Storage Spaces 2019 – Slow with parity

I’ve written a lot about Storage Spaces and slow performance. You can find some of my articles here:

We’ve done a lot of work on Storage Spaces recently to try and find out why our new parity array on server 2019 was slow.

The hardware is the following:

  • Lenovo SR650
  • 32GB Memory
  • Xeon CPU
  • 12x 8TB 7200RPM 512e drives

When creating the Storage Space, the logical sector size is set from the disk. These disks are 512e drives with a 512 sector size. The default sector size created is 4k.

You can either buy native 4k drives at the outset, or set your Storage Space to 4k.

Here is our storage spaces before the change:



From my techs

By default when creating a storage pool, the logical sector size should match the highest physical sector in the disk pool, in this case it should be 4K, but maybe due to this drive is 512e drive, so the logical sector stays in 512. This will cause 8 times delay and performance delay due to the OS and disk controller is doing so called “RMW” operation. The picture below described how the performance get affected by this way.

Once we change our Storage Space to 4k, we started to get 120-160mb/s across the array, all the time. Before this, we were getting 30-60mb/s with many stutters.

I hope this helps.

Storage Spaces and Parity – Slow write speeds

Updated Post 2019

I’ve recently been playing around with Windows Storage Spaces on Microsoft Windows Server 2012 R2. They are fantastic. ReFS brings so many benefits over NTFS.

But it’s half complete it seems.

I originally created a parity volume, as I assumed this would be quite similar to RAID 6. You have the option of having a write array, or write cache using SSD drives. I haven’t done this at this stage. I’m currently using 6x6TB Western Digital 7200RPM drives.

After creating the very large volume, I started copying some data. I was copying the data over a 1gbit network interface, so I was expecting to see 100mb/s, or close to it.

At first, I did get 100mb/s. For a minute or so anyway. Then I saw the speed slowly drop to around 30-45mb/s. I thought this was rather strange.

I upgraded all the drivers on the server, mainly the network drivers, as I saw the network speed drop to around that level at the same time as well. However, this made no difference.

I then started to do some research to figure out what was going on.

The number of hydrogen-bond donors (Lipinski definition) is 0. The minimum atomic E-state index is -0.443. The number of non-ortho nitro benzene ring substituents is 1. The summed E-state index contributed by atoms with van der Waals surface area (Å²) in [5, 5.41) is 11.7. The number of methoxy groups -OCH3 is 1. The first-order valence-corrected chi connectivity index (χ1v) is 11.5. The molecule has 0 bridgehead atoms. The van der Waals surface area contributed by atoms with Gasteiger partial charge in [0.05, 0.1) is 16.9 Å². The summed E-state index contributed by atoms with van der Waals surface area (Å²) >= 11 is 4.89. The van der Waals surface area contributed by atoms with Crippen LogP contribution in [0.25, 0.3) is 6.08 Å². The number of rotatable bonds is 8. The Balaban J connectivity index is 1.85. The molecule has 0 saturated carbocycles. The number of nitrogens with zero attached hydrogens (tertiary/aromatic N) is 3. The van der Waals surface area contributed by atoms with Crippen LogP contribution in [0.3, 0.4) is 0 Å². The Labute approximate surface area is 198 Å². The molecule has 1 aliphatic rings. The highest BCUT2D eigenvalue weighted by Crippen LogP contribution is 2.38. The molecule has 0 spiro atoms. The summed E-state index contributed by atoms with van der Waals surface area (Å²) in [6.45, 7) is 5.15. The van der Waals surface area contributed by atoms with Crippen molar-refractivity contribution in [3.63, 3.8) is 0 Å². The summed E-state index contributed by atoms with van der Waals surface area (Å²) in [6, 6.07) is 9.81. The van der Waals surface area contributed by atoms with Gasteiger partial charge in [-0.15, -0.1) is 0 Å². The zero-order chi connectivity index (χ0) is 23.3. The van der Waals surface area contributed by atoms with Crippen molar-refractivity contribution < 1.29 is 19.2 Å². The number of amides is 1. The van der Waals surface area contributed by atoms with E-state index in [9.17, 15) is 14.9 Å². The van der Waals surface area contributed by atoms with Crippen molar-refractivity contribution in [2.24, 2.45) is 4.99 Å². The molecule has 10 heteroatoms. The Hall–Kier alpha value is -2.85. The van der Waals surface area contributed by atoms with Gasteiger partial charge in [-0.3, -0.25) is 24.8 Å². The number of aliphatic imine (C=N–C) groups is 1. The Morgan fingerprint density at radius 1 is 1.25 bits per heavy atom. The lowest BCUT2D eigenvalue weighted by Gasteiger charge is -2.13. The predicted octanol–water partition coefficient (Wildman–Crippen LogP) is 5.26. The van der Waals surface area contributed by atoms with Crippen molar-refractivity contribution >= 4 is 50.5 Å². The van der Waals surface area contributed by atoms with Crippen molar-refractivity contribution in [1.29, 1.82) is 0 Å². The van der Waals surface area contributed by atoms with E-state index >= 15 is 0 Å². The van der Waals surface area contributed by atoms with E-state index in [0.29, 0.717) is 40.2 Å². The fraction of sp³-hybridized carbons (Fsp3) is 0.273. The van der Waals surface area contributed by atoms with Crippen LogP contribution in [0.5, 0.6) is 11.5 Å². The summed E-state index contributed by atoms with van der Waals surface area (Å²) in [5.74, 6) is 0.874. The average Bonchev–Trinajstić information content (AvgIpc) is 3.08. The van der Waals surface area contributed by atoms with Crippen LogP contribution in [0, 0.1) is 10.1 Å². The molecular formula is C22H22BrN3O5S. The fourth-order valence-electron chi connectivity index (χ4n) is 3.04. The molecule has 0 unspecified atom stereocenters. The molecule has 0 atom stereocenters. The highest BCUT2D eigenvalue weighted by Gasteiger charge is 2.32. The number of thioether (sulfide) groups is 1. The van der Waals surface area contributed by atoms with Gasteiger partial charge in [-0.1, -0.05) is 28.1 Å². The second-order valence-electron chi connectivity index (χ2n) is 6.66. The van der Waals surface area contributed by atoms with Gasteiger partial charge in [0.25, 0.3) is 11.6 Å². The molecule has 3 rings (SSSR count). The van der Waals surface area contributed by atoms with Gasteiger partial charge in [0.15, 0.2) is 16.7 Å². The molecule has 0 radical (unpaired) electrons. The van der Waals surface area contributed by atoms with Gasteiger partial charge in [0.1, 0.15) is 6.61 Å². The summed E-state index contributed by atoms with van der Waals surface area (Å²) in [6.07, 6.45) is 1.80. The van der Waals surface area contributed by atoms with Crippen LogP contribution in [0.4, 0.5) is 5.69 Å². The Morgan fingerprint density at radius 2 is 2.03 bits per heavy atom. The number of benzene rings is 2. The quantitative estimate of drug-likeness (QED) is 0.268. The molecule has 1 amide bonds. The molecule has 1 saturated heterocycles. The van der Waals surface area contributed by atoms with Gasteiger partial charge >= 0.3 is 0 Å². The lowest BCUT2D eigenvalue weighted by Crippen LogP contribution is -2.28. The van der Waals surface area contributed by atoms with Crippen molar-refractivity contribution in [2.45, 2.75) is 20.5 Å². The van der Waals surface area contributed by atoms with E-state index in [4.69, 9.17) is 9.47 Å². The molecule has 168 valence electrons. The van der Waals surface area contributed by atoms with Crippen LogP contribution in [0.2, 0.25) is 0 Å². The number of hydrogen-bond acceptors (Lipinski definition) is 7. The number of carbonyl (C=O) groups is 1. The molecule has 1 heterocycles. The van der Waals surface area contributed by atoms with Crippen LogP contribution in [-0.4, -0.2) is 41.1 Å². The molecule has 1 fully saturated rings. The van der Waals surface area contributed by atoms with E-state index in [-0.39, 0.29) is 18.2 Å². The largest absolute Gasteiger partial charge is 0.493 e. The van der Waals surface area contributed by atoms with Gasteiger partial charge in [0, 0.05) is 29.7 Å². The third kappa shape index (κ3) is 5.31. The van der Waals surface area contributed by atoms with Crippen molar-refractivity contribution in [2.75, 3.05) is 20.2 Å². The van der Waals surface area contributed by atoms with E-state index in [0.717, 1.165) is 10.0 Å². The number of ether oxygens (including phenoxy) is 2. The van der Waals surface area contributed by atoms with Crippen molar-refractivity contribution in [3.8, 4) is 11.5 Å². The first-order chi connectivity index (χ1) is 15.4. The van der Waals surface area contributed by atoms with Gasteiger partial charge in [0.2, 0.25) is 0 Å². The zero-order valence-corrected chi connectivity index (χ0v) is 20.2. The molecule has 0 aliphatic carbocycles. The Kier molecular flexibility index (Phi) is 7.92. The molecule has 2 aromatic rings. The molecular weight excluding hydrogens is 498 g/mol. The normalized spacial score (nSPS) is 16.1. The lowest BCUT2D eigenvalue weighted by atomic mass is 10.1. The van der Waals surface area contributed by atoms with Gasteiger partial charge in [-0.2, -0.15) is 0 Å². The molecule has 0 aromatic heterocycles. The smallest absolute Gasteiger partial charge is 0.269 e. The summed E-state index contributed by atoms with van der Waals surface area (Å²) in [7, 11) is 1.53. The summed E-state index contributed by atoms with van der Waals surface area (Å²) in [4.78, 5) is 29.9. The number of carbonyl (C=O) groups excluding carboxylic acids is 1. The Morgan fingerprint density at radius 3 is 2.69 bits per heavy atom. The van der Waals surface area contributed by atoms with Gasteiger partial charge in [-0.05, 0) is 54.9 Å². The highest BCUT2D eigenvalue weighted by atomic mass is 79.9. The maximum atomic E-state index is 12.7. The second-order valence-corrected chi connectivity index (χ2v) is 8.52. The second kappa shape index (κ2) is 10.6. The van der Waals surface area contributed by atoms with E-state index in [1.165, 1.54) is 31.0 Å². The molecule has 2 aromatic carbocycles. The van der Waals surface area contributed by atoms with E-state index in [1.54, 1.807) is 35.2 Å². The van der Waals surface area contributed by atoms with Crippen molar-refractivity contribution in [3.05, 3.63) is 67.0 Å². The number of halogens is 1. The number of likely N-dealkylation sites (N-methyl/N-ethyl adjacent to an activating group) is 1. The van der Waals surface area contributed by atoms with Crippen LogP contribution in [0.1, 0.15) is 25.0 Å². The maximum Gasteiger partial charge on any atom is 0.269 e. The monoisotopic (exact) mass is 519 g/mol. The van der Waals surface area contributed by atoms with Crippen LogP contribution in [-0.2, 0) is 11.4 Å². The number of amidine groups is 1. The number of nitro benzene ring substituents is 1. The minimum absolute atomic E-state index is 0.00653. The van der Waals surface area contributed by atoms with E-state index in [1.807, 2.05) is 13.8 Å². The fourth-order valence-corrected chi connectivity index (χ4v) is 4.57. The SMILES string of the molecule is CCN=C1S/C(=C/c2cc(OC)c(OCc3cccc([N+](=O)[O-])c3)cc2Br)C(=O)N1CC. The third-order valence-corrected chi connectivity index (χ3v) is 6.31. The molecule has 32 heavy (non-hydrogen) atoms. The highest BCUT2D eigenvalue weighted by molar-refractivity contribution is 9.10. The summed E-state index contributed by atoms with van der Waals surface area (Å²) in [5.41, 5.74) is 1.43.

What I saw was the following: The memory was increasing to a certain, pre-defined point, then it would stop. This indicated that the copying was actually being buffered to memory (write-cache). I assume this is happening because I used the default options when creating a parity drive without a SSD array. This creates a 2GB buffer in memory, which you can clearly see here.

memory

Once the memory buffer, or write-cache is full, you can see the speed drop and the memory start writing the data to disk.

memory

Annoying huh? One way to fix this is by using a cache array of SSD hard drives, but there is another fix.

In PowerShell, you can set the storage space to believe it has battery backup. This is like having battery backup on a raid card. First you need to get the friendly name of your storage volume.

The command is

Get-StoragePool

You will get something similar to the following
powershell

Now set the power protected mode of the pool as follows

Set-StoragePool -FriendlyName Backup -IsPowerProtected $true

replace backup with the name of your storage pool.

Here it is set as $false

3

Here it is set as $true

4

Quite a difference.

**** I should warn you though that if your server crashes, or has a power failure, your storage space may become corrupt. Make sure you have a UPS in place ****

Like I said earlier, this can be improved with a SSD cache array.

Hopefully this helps someone out there.

*** UPDATED 15/12/2015 ***

I highly recommend you view the Fujitsu white paper on Storage Spaces here.